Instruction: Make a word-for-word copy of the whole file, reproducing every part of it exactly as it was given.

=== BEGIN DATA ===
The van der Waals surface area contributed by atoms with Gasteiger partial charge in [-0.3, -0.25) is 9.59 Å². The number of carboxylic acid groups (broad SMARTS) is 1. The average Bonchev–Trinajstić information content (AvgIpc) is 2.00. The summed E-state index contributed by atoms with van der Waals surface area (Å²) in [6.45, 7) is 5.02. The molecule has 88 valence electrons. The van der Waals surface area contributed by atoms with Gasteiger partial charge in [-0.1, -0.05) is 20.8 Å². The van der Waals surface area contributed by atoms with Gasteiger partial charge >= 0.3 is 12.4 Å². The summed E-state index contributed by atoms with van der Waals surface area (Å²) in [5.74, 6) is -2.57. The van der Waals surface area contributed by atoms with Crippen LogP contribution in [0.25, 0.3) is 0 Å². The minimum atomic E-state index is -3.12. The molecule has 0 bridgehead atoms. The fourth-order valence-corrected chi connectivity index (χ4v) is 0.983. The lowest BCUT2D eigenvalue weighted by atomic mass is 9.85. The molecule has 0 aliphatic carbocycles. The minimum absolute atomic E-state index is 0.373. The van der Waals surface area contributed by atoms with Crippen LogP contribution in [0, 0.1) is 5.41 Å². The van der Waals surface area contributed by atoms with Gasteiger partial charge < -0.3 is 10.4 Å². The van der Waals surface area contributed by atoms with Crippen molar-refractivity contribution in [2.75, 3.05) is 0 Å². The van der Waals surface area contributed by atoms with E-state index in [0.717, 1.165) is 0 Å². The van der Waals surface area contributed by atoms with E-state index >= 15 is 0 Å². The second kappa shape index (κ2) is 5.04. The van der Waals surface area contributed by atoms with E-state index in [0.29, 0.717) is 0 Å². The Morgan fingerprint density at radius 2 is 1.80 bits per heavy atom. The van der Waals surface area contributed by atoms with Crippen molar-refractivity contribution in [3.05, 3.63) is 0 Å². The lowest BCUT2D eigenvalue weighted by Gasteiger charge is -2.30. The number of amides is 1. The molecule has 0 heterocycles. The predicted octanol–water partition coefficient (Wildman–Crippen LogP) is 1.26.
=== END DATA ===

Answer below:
The van der Waals surface area contributed by atoms with Gasteiger partial charge in [-0.3, -0.25) is 9.59 Å². The number of carboxylic acid groups (broad SMARTS) is 1. The average Bonchev–Trinajstić information content (AvgIpc) is 2.00. The summed E-state index contributed by atoms with van der Waals surface area (Å²) in [6.45, 7) is 5.02. The molecule has 88 valence electrons. The van der Waals surface area contributed by atoms with Gasteiger partial charge in [-0.1, -0.05) is 20.8 Å². The van der Waals surface area contributed by atoms with Gasteiger partial charge >= 0.3 is 12.4 Å². The summed E-state index contributed by atoms with van der Waals surface area (Å²) in [5.74, 6) is -2.57. The van der Waals surface area contributed by atoms with Crippen LogP contribution in [0.25, 0.3) is 0 Å². The minimum atomic E-state index is -3.12. The molecule has 0 bridgehead atoms. The fourth-order valence-corrected chi connectivity index (χ4v) is 0.983. The lowest BCUT2D eigenvalue weighted by atomic mass is 9.85. The molecule has 0 aliphatic carbocycles. The minimum absolute atomic E-state index is 0.373. The van der Waals surface area contributed by atoms with Crippen LogP contribution in [0, 0.1) is 5.41 Å². The van der Waals surface area contributed by atoms with Gasteiger partial charge < -0.3 is 10.4 Å². The van der Waals surface area contributed by atoms with Crippen molar-refractivity contribution in [2.75, 3.05) is 0 Å². The van der Waals surface area contributed by atoms with E-state index in [0.717, 1.165) is 0 Å². The van der Waals surface area contributed by atoms with E-state index >= 15 is 0 Å². The second kappa shape index (κ2) is 5.04. The van der Waals surface area contributed by atoms with E-state index in [0.29, 0.717) is 0 Å². The Morgan fingerprint density at radius 2 is 1.80 bits per heavy atom. The van der Waals surface area contributed by atoms with Crippen molar-refractivity contribution in [3.05, 3.63) is 0 Å². The lowest BCUT2D eigenvalue weighted by Gasteiger charge is -2.30. The number of amides is 1. The molecule has 0 heterocycles. The predicted octanol–water partition coefficient (Wildman–Crippen LogP) is 1.26.